At the edge of Prekmurje on an elevation above the Kičica Valley lies a smaller cemetery. In the middle of the cemetery stands a hardly noticeable little church. It was built in the first half of the 13th century as a Romanesque chapel. It was rebuilt in 1872, and its Romanesque appearance was given back to it a hundred years later. Its special feature is a partly remodelled constructed bell tower in front of the west façade. The old entrance into the church is on the west edge of t he south side through a renovated gradated Romanesque portal. It was probably chiselled by the masters form the workshop from Jak in Hungary. The gradated portal is decorated with three pillars on each side, which are topped off by capitals with animal and vegetal ornamentation. A lion relief with a cross reigns in the lunette.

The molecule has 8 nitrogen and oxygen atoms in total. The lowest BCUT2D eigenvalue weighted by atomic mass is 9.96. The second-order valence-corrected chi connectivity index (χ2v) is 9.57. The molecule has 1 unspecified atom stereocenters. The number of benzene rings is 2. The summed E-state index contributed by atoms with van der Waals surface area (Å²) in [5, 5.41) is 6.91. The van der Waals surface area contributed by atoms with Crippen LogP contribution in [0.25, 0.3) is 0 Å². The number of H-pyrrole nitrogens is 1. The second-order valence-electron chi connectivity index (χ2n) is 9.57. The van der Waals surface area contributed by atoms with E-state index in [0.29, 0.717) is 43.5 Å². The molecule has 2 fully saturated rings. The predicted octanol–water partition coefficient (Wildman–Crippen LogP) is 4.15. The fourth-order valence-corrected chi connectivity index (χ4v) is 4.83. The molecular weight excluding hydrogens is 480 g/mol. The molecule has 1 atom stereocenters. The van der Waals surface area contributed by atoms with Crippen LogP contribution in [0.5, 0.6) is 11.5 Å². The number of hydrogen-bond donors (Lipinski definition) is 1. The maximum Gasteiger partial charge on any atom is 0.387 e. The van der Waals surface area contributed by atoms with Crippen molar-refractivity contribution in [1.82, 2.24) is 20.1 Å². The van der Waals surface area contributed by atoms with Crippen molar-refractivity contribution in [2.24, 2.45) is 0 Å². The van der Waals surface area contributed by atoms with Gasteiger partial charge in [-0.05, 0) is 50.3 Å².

The interior is a single one-nave area with a flat ceiling and niches in the north, west, and south walls. On the eastern altar side, the church ends with a semicircle brick apse. The light falls into the interior through three Romanesque windows cut in a funnel shape in the south wall, two in the apse and a smaller one in the tower.